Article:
Rory Read, COO of Dell: Build on Trust
Rory Read sees the value in working well with others. The chief integration and chief operating officer for Dell Technologies has overseen the union of Dell Inc. and EMC Corp., the largest technology merger in history.
He recently shared lessons from his decades of leadership with a McCombs School of Business audience.
Grow your people
"I am proud of the people — not just the CEOs — who I helped grow and develop throughout their careers. Because it's your responsibility as a leader to not only grow the company but to grow the people that make up the company. That's ultimately your mark. Remember, as a leader you're playing the long game. This isn't about what happens in three months."
We're all alike
"I've worked all over the world. I've done international jobs for almost 30 years. Everyone is very much more alike than they are different: They want to be valued, respected, and have opportunity to achieve their objectives in life."
Look both forward and back
"Priority is a huge thing. It's easy to say everything is important. It's more difficult to simplify. What are the three, five, seven things we need to get done? I have a routine: I get up in the morning, go for a run, take a shower, and then I look in the mirror and reflect on the previous day. 'How did it go? Did I leave interactions better than I found them?' I do it to grow, not to tear myself down. I might have made mistakes. I want to right those wrongs, but I'm doing it to grow."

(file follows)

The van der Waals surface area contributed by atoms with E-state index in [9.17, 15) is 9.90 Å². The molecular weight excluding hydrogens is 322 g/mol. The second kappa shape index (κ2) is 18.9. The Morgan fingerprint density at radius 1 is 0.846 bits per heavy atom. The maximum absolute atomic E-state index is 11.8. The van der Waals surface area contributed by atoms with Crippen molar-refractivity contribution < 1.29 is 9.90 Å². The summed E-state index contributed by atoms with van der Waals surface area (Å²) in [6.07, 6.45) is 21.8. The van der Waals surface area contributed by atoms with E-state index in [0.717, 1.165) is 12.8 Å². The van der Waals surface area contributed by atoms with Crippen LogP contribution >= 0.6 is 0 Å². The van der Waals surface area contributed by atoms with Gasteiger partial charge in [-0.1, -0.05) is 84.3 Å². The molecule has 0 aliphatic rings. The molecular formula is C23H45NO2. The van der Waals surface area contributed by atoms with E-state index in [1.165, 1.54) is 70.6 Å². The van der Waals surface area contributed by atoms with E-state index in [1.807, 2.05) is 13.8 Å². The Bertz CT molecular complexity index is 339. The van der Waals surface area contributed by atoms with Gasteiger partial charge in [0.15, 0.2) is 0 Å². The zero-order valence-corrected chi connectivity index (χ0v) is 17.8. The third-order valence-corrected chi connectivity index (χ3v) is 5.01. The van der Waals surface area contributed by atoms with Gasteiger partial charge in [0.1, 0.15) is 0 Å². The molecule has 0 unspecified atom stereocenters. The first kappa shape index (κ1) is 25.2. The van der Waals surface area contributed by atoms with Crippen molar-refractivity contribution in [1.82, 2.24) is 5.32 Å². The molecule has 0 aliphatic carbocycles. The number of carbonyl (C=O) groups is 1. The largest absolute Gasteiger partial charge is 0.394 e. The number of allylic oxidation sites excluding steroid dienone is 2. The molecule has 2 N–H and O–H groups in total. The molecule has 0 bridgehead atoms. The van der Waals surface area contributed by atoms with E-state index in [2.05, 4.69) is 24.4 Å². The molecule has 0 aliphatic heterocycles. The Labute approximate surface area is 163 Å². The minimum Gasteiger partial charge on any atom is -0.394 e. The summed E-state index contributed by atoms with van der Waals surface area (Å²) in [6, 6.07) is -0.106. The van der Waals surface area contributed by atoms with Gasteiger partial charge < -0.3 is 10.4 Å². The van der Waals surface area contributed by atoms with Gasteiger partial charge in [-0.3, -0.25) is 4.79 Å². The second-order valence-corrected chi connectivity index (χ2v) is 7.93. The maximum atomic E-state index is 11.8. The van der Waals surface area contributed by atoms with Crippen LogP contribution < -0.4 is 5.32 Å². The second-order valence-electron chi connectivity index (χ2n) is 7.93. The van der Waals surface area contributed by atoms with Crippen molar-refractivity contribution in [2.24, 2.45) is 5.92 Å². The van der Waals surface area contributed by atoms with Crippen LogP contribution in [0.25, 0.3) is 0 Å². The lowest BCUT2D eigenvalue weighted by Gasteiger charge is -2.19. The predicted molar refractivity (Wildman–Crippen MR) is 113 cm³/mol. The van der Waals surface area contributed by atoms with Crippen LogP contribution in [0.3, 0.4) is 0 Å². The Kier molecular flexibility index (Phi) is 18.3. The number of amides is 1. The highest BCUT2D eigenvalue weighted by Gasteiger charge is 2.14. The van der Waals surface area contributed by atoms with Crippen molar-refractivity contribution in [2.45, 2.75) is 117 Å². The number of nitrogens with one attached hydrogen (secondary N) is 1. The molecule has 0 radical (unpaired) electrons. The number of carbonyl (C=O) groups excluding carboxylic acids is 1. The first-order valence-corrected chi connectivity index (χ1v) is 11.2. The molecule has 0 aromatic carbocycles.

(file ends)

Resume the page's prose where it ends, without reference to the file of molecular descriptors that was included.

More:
Abide by the 'say-do' ratio
"If you make a commitment, it's a bond. That's something to really think about. If you say you're going to do it, own it and do it. That's the say-do ratio, and it’ll help your entire career if you manage that ratio. It's hugely important."
Ensuring a smooth Dell-EMC integration
"There are four big reasons why it went well: One Michael Dell and [former EMC CEO] Joe Tucci, two industry titans, respect each other and they value each other. Two, we put really good people on the project. Three, the overlap between the two companies is minor: There's a little bit in mainstream storage and sales, but there were only 1,200 accounts out of 10,000 that overlapped. Lastly, we started the integration teams immediately. For the first two months, we said, 'You can make no decisions because we're in a go-shop period. All you can do is learn about the other person's business.' Those two months set the foundation. We talked about the concept from Stephen M. Covey’s book 'The Speed of Trust' that if you do it the right way and build it on trust, you'll get a better outcome. We had every person read that book. We got them focused on what we were trying to do. We set the noble cause and we executed."